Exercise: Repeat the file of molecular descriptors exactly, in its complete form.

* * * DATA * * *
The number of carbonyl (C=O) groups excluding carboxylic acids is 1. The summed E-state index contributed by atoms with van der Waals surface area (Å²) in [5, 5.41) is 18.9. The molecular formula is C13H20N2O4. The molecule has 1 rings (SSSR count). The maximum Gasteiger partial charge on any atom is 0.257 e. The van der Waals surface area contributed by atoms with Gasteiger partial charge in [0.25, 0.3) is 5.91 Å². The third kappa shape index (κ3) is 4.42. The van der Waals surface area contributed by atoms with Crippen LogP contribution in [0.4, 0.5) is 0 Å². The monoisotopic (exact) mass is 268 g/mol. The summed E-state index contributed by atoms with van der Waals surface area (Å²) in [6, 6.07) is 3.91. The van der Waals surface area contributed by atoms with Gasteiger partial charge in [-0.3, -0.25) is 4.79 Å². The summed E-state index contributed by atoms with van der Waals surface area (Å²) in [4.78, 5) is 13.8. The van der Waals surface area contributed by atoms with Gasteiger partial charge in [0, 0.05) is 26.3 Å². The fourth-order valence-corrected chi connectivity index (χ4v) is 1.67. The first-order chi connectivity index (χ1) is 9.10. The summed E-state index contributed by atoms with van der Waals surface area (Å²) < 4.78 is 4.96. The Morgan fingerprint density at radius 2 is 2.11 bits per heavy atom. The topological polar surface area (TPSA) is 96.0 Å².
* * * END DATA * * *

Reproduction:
The number of carbonyl (C=O) groups excluding carboxylic acids is 1. The summed E-state index contributed by atoms with van der Waals surface area (Å²) in [5, 5.41) is 18.9. The molecular formula is C13H20N2O4. The molecule has 1 rings (SSSR count). The maximum Gasteiger partial charge on any atom is 0.257 e. The van der Waals surface area contributed by atoms with Gasteiger partial charge in [0.25, 0.3) is 5.91 Å². The third kappa shape index (κ3) is 4.42. The van der Waals surface area contributed by atoms with Crippen LogP contribution in [0.4, 0.5) is 0 Å². The monoisotopic (exact) mass is 268 g/mol. The summed E-state index contributed by atoms with van der Waals surface area (Å²) in [6, 6.07) is 3.91. The van der Waals surface area contributed by atoms with Gasteiger partial charge in [-0.3, -0.25) is 4.79 Å². The summed E-state index contributed by atoms with van der Waals surface area (Å²) in [4.78, 5) is 13.8. The van der Waals surface area contributed by atoms with Gasteiger partial charge in [0, 0.05) is 26.3 Å². The fourth-order valence-corrected chi connectivity index (χ4v) is 1.67. The first-order chi connectivity index (χ1) is 9.10. The summed E-state index contributed by atoms with van der Waals surface area (Å²) < 4.78 is 4.96. The Morgan fingerprint density at radius 2 is 2.11 bits per heavy atom. The topological polar surface area (TPSA) is 96.0 Å².